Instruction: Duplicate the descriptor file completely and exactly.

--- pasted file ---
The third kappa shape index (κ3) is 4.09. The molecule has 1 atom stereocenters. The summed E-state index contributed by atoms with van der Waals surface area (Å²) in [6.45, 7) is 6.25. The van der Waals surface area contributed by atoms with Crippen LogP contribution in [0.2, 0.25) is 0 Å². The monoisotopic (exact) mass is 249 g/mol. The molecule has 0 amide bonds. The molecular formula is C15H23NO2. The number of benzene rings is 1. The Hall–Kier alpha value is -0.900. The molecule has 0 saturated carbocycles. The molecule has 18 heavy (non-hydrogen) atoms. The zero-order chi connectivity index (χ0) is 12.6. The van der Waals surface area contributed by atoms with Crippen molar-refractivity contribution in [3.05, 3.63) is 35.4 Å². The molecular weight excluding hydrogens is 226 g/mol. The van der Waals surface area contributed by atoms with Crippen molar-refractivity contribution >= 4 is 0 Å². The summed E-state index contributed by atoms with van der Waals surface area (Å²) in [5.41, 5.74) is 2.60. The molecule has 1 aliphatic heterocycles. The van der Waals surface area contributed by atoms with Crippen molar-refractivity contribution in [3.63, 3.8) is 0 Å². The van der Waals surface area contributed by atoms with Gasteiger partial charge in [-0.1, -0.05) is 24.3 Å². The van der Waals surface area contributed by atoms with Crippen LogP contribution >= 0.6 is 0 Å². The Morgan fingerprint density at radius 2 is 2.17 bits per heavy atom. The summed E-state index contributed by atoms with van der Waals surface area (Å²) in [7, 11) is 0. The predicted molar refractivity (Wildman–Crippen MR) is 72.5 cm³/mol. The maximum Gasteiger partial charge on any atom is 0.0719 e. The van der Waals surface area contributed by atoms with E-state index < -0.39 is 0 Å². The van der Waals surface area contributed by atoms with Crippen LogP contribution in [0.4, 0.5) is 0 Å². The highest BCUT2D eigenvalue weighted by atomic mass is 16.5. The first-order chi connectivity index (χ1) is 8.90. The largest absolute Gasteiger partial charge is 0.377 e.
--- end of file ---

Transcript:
The third kappa shape index (κ3) is 4.09. The molecule has 1 atom stereocenters. The summed E-state index contributed by atoms with van der Waals surface area (Å²) in [6.45, 7) is 6.25. The van der Waals surface area contributed by atoms with Crippen LogP contribution in [0.2, 0.25) is 0 Å². The monoisotopic (exact) mass is 249 g/mol. The molecule has 0 amide bonds. The molecular formula is C15H23NO2. The number of benzene rings is 1. The Hall–Kier alpha value is -0.900. The molecule has 0 saturated carbocycles. The molecule has 18 heavy (non-hydrogen) atoms. The zero-order chi connectivity index (χ0) is 12.6. The van der Waals surface area contributed by atoms with Crippen molar-refractivity contribution in [3.05, 3.63) is 35.4 Å². The molecular weight excluding hydrogens is 226 g/mol. The van der Waals surface area contributed by atoms with Crippen molar-refractivity contribution >= 4 is 0 Å². The summed E-state index contributed by atoms with van der Waals surface area (Å²) in [5.41, 5.74) is 2.60. The molecule has 1 aliphatic heterocycles. The van der Waals surface area contributed by atoms with Crippen molar-refractivity contribution in [3.63, 3.8) is 0 Å². The van der Waals surface area contributed by atoms with Gasteiger partial charge in [-0.1, -0.05) is 24.3 Å². The van der Waals surface area contributed by atoms with Crippen LogP contribution >= 0.6 is 0 Å². The Morgan fingerprint density at radius 2 is 2.17 bits per heavy atom. The summed E-state index contributed by atoms with van der Waals surface area (Å²) in [7, 11) is 0. The predicted molar refractivity (Wildman–Crippen MR) is 72.5 cm³/mol. The maximum Gasteiger partial charge on any atom is 0.0719 e. The van der Waals surface area contributed by atoms with E-state index < -0.39 is 0 Å². The van der Waals surface area contributed by atoms with Crippen LogP contribution in [0.4, 0.5) is 0 Å². The highest BCUT2D eigenvalue weighted by atomic mass is 16.5. The first-order chi connectivity index (χ1) is 8.90. The largest absolute Gasteiger partial charge is 0.377 e.